Definitions for detritusdɪˈtraɪ təs
This page provides all possible meanings and translations of the word detritus
Random House Webster's College Dictionary
rock in small particles or other material worn or broken away from a mass, as by the action of water or glacial ice.
Category: Geology, Petrology
any disintegrated material; debris.
Origin of detritus:
1785–95; < F détritus < L: a rubbing away
debris, dust, junk, rubble, detritus(noun)
the remains of something that has been destroyed or broken up
loose material (stone fragments and silt etc) that is worn away from rocks
pieces of rock broken off by ice, glacier, or erosion.
Organic waste material from decomposing dead plants or animals.
debris or fragments of disintegrated material
2001. "But of course: no clutter. No newspapers, no renegade scraps of domestic detritus, no rubber bands, paper clips, coupons, pens or pencils, notebooks, magazines. No knives. Where were the knives?" uE000148673uE001 Chip Kidd. The Cheese Monkeys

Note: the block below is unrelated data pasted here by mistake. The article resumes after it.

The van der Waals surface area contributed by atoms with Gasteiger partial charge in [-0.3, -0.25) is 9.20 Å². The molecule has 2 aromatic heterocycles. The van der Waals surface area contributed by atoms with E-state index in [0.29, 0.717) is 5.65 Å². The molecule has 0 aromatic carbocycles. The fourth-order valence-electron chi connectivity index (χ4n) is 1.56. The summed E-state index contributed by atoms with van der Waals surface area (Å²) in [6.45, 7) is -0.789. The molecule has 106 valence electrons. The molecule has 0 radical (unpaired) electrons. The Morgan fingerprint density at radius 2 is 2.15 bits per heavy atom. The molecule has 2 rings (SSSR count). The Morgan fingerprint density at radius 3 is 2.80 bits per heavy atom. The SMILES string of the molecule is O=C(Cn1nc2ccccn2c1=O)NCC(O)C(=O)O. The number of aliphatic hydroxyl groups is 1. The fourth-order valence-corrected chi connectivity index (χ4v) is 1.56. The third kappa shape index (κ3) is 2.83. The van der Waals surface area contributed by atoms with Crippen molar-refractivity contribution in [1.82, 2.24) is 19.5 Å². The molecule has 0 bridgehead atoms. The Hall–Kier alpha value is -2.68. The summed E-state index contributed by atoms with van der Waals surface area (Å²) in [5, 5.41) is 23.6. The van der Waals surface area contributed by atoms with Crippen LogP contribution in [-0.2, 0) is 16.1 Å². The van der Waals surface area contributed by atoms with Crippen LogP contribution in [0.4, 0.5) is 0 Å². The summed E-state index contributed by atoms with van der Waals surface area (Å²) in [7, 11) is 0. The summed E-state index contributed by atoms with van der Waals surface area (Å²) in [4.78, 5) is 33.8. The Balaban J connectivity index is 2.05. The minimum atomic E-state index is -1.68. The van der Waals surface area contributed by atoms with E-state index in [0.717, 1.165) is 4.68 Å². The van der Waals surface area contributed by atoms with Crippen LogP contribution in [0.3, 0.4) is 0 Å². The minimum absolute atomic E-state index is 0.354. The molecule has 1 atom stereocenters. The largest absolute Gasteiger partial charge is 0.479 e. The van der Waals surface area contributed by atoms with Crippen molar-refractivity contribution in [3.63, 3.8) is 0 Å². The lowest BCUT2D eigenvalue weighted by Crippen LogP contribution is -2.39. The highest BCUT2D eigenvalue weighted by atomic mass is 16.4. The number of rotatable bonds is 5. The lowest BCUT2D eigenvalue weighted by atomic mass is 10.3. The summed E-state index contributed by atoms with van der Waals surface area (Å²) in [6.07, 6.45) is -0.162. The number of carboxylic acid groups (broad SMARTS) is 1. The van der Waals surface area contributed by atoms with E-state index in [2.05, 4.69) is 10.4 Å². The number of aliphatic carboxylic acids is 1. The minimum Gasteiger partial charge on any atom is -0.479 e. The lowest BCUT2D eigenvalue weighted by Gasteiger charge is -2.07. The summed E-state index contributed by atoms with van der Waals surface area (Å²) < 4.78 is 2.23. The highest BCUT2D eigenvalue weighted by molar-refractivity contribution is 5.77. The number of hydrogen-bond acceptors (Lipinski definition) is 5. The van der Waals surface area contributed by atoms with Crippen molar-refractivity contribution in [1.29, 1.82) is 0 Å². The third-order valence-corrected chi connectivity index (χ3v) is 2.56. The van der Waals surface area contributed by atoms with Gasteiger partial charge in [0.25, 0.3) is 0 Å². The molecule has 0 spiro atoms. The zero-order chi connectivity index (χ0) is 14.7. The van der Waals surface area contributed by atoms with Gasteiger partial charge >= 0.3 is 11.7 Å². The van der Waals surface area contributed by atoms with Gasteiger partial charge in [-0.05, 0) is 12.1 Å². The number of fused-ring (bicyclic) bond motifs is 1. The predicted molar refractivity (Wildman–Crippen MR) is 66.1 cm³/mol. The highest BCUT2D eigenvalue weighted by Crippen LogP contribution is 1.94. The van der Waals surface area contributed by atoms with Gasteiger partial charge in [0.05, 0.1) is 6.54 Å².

Origin: From detritus, from detero.
a mass of substances worn off from solid bodies by attrition, and reduced to small portions; as, diluvial detritus
hence: Any fragments separated from the body to which they belonged; any product of disintegration
In biology, detritus is non-living particulate organic material. It typically includes the bodies or fragments of dead organisms as well as fecal material. Detritus is typically colonized by communities of microorganisms which act to decompose the material. In terrestrial ecosystems, it is encountered as leaf litter and other organic matter intermixed with soil, which is referred to as humus. Detritus of aquatic ecosystems is organic material suspended in water, which is referred to as marine snow.
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